The average ransomware payment rose by 171% in 2020, but some of the most notorious operators have netted much larger payouts by going after “big game” targets. Last year, the thieves behind the Ryuk family of ransomware netted $34 million worth of Bitcoin in a single attack. Ireland’s national healthcare system is currently grappling with a ransomware attack demanding $20 million. Given the overall importance of the Colonial Pipeline to the U.S. economy, it seems likely that DarkSide could have demanded a much larger sum.
Operational Technology – the hardware and software that powers machinery and industrial equipment – poses unique challenges from a cybersecurity perspective. Where an average PC workstation might have an average lifespan of three years, the equipment on a factory floor or in an electrical substation may be expected to last decades. This means there are thousands of devices still in service that pre-date the Internet, and were never designed to be resilient against the kind of cyberthreats Enterprises face on a daily basis. Because of their critical nature, it may not be practical to remove these types of device from service to apply security updates or harden configurations.
Some ransomware gangs have sought to portray something of a digital robin hood image, and have promised not to target critical infrastructure because of the potentially life-threatening consequences. But similar promises were made at the beginning of the COVID-19 pandemic, only for healthcare to end up the most targeted sector of the year.
A September 2020 attack on Universal Health Services crippled over 400 hospitals for nearly three weeks and wound up costing the healthcare giant nearly $70 million in lost revenue. More recently, Scripps Health in San Diego has been forced to cancel surgeries and turn away ambulances. And in an ongoing attack, ransomware has disrupted healthcare service across all of Ireland. Other attacks have targeted organizations involved in COVID-19 vaccine development and distribution.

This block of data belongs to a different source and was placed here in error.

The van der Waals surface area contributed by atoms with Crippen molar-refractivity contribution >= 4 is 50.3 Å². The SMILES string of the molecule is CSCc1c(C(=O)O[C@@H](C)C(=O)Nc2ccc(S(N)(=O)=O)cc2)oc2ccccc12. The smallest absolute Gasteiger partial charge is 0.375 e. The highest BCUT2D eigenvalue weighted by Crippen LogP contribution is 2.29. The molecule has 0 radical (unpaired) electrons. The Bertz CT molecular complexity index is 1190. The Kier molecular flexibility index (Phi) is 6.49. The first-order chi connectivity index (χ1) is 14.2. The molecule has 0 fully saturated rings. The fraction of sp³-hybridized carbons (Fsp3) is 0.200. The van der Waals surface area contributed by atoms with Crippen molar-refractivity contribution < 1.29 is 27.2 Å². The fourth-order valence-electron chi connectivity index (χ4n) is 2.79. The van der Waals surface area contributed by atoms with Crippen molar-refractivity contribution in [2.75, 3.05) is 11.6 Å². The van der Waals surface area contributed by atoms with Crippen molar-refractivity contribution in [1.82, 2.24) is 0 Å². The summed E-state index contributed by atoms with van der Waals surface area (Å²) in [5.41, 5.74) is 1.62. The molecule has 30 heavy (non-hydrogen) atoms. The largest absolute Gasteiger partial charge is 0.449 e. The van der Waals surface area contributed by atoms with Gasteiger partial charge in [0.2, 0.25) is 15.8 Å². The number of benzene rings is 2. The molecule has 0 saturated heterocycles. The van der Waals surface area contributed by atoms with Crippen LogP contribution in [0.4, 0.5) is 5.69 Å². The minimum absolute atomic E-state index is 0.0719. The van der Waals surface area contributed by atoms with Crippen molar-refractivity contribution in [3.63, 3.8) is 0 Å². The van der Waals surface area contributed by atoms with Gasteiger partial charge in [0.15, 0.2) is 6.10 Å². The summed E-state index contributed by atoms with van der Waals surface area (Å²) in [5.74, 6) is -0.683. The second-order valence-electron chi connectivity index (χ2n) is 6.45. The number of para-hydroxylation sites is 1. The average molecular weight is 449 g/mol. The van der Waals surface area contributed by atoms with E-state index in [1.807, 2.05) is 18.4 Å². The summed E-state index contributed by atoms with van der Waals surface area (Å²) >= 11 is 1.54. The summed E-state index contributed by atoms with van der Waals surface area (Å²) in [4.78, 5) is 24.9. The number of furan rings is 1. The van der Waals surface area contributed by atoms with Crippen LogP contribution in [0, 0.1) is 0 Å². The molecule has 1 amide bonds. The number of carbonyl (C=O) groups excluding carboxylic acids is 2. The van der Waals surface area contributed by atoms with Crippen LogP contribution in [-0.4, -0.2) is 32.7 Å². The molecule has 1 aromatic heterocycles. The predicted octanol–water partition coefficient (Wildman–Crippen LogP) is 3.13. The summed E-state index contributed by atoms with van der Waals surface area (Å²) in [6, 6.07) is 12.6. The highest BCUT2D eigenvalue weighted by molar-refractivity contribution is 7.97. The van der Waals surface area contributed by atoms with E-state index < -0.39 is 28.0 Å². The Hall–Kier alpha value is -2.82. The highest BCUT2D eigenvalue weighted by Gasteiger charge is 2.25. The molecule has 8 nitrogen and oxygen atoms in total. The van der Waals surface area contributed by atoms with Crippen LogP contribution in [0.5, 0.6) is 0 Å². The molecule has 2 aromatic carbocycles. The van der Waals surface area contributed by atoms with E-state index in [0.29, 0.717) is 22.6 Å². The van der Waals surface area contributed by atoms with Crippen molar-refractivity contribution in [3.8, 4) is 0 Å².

Its clear that the most vile threat actors will target any institution or industry, regardless of the real-world consequences.
What You Can Do
Utilities, hospitals, and government agencies that have fallen victim to recent ransomware campaigns off some striking examples of what NOT to do when it comes to cybersecurity.
At the time of its 2018 audit, Colonial Pipeline was reportedly not training its employees on common cyberthreats like phishing emails, a favorite tactic of DarkSide and one that’s already been used against other pipeline operators.
The Florida water utility that narrowly avoided hitting dangerous levels of sodium hydroxide was using a single shared password across systems that were “connected directly to the Internet without any type of firewall protection installed.”
A natural gas compression facility that was knocked offline for two days in early 2020 hadn’t adequately separated the workstations used for day-to-day computing from the assets used to control and monitor gas production.
And a September 2020 attack that led to a homicide investigation when a German hospital was forced to turn away an ambulance has been attributed to known flaws in a Citrix VPN application.
Basic cyber hygiene practices may have averted many of these attacks.
In issuing a set of best practices for averting the kind of business disruption faced by Colonial Pipeline, the US CyberSecurity and Infrastructure Security Agency (CISA) reiterated the same advice that cybersecurity professionals have long espoused: implement security awareness training for all employees, mandate the use of strong passwords and Multi-Factor Authentication (MFA), update all systems and software in a timely fashion, and maintain secure backups of all data.
While the criminal enterprises behind ransomware are growing increasingly sophisticated – some even employ professional translators, graphic designers, and customer support teams – basic cyber hygiene practices still go a long ways towards thwarting an attack.
Modern Ransomware gangs like DarkSide are becoming increasingly sophisticated, but in too many cases, we’re simply leaving the door open for them with a digital welcome mat out front. Attacks like the one that crippled Colonial Pipeline will continue – and even escalate – until companies, governments, and institutions start taking cybersecurity more seriously.